MoneyLive panel

Fintech funding

During a panel entitled, ‘The Future of Fintechs’, Isa Goksu, CTO at Globant, Saira Khan, head of innovation and partnerships at First Direct (HSBC) and Ruth Foxe Blader, partner at Foxe Capital, covered the fintech funding landscape.

Foxe Blader explained: “Venture capital funds dedicated to fintech never raised as much money as they did in 2020 and 2021. I don’t think there’s any reason to think that funding is going to stop abruptly.

“But we’re now seeing recalibration and correction, and certainly a much slower market which is positive because you need time to do due diligence and companies are coming to market with more substantial revenues and unit economics profiles that are more interesting. So overall, I find myself optimistic and I believe that we will continue to see funding and certainly, as investors will continue to see interesting deals.”

Of course, AI was also touched on during the panel discussion, as Goksu discussed the hype surrounding the emerging technology: “AI is a technology being adopted by fintechs and is also tremendously shifting our customer behaviour expectations. So the customers are now expecting more hyper-personalisation and the fintechs providing these things are getting better funding.”

Ensuring cyber resilience

As new technologies like AI emerge, it is of the utmost importance that firms feel they are well-equipped to protect themselves from growing threats.

Neil Robinson, head of cybersecurity and networks at Virgin Money, identified four ways organisations can do this: they must be able to prevent attacks, withstand attacks, a culture that is able to adapt quickly to new problems, and “the hardest one for any business: to acknowledge that you’re never going to be able to stop cyberattacks and that you’re going to need to build a recovery capability.”

Robinson went on to create an analogy on how firms should create a cyber plan, explaining that they must be built to be resilient, much like a honeycomb. Further elaborating why this is so necessary he said: “On a regular basis I turn on my computer, and there’s another AI function, that I as head of security, had no idea was getting turned on.” It goes to show things are “really changing, very quickly” and firms must be prepared.

Concluding his keynote, Robinson highlighted that keeping it simple and having an engineering mindset were two ways to prevent cyber attacks. However, he also noted that firms must work backwards from their offerings, from right to left.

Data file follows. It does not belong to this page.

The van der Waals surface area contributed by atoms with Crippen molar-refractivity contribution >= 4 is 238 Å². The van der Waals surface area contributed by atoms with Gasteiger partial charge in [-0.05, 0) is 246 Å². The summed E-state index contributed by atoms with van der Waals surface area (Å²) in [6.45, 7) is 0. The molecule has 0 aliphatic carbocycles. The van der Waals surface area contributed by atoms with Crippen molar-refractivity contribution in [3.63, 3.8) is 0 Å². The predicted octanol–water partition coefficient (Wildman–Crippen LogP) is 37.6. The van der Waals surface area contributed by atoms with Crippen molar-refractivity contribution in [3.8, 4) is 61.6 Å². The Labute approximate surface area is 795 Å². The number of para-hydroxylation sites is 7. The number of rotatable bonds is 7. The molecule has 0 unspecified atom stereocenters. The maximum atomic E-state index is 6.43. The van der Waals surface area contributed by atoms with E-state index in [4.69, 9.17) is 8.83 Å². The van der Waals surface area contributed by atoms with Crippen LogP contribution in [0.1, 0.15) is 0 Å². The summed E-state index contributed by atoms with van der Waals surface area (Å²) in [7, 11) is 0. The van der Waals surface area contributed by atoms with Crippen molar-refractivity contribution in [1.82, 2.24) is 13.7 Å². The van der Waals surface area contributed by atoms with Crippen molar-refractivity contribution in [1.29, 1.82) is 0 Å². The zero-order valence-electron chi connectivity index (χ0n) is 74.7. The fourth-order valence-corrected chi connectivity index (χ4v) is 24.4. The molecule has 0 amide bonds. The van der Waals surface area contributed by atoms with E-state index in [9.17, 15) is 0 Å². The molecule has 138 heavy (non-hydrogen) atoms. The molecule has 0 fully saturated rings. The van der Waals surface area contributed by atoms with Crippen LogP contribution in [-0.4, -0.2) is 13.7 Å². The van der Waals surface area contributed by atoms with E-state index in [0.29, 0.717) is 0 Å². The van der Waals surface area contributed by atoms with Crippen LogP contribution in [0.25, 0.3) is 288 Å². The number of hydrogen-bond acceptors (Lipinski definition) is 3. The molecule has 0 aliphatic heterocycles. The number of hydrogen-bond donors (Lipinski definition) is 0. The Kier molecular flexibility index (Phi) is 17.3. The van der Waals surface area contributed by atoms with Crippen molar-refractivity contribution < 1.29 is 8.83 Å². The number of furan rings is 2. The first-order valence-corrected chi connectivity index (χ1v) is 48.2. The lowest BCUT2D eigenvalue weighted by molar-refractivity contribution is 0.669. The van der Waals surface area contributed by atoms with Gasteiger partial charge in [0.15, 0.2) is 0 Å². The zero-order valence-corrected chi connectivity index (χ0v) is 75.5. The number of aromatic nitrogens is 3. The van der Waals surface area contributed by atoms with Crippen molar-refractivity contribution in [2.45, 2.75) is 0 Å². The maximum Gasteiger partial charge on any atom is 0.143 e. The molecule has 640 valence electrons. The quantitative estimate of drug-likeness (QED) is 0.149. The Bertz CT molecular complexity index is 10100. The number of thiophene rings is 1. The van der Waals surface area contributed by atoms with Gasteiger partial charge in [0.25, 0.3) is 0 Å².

Insurance is playing catch up with payments

No stone was left unturned at the event as the topic of insurance and its digital identity was also discussed by Parker Crockford, CRO at Qover. “Payments and digital identity have gone through a nice process where they have developed to become more seamless. As the next pieces move into place, we believe that insurance is going to be on that seamless trajectory too.”

Cross-industry collaboration can prevent fraud

A panel featuring James Hunt, SME – payments at Feedzai, Peter Derek Bayley, chief executive officer, and senior consultant at Floating Blue and Tom Pilling, chief risk officer at Trust Payments explored how cross-industry collaboration can combat card fraud.

Clear communication was the top thing prioritised by the panellists as both Bayley and Pilling agreed poor interactions should indicate a new acquirer is needed. Pilling said: “Make sure you speak to your acquirer, get the data that you need. If there’s a problem, they will hold that data… and if they don’t want to speak to you, go get another acquirer!”

The sentiment was shared by Bayley who expressed that showing data was the most important thing he looked for when looking to partner. “When I used to do reviews of issuers, acquirers and merchants, the first thing I always asked for was to show me the numbers, and show me what you’ve done off the back of them. If they couldn’t show me anything, I knew I was in for a rough week.

“If they could show me stuff, then you could recognise that there was a business on top of their game that would work efficiently.”

Authors

  • Francis is a journalist and our lead LatAm correspondent, with a BA in Classical Civilization, he has a specialist interest in North and South America.